Materials displaying magnetoresistance, where the electrical conductivity changes due to an applied magnetic field, are currently used in the magnetic field sensors that enable modern magnetic data storage. Some materials, such as La0.7Ca0.3MnO3, display colossal magnetoresistance. This effect is important both due to the possibility improved technological devices and also because of the rich physics underlying this effect, which comes from the strong coupling between the magnetic, electric, lattice, and orbital degrees of freedom in these materials as well as phase competition over a variety of length scales.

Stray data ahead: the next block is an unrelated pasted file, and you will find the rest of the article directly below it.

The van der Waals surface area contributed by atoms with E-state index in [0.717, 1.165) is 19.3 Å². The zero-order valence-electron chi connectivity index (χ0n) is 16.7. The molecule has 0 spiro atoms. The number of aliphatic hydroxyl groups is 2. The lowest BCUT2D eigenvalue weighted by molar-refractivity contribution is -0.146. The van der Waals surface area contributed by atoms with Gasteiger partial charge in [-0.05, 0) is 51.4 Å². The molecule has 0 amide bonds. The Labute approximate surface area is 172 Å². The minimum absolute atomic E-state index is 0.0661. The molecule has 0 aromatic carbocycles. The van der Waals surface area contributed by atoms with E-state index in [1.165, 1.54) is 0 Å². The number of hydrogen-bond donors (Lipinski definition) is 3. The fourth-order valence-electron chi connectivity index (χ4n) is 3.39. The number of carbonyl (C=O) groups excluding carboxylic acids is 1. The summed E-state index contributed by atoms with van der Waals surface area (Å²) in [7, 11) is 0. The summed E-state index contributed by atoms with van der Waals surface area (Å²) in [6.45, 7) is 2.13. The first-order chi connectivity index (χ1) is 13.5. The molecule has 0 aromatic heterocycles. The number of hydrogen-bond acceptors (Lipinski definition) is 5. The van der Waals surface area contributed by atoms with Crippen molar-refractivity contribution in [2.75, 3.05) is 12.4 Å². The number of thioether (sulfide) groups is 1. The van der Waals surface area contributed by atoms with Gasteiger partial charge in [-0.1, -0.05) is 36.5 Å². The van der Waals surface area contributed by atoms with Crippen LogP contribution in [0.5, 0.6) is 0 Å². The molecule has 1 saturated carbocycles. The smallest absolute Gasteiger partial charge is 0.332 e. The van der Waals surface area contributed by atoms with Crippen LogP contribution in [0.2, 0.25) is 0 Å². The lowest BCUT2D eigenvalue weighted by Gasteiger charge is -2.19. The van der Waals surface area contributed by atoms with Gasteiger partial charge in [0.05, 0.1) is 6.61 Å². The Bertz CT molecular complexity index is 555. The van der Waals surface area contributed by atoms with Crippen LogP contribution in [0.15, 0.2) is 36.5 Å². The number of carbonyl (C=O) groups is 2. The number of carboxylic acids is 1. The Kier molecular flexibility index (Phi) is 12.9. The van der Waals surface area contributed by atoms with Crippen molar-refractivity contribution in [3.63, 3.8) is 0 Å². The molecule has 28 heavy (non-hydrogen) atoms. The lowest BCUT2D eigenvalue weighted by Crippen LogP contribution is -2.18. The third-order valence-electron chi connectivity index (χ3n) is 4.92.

I am interested in performing inelastic neutron scattering experiments on single-crystal sample of colossal magnetoresistive manganties to better understand the short-range magnetic correlations and structural excitations that are present near the combined ferromagnetic and metal-insulator phase transition that is central to the effect. Midshipmen interested in this project can participate immediately in analyzing data from previous scattering experiments. Students will also have the opportunity to collect inelastic neutron scattering data in experiments at the NIST Center for Neutron Research.
The neutron scattering dynamic structure factor for La0.7Ca0.3MnO3, measured using the ARCS spectrometer at Oak Ridge National Lab.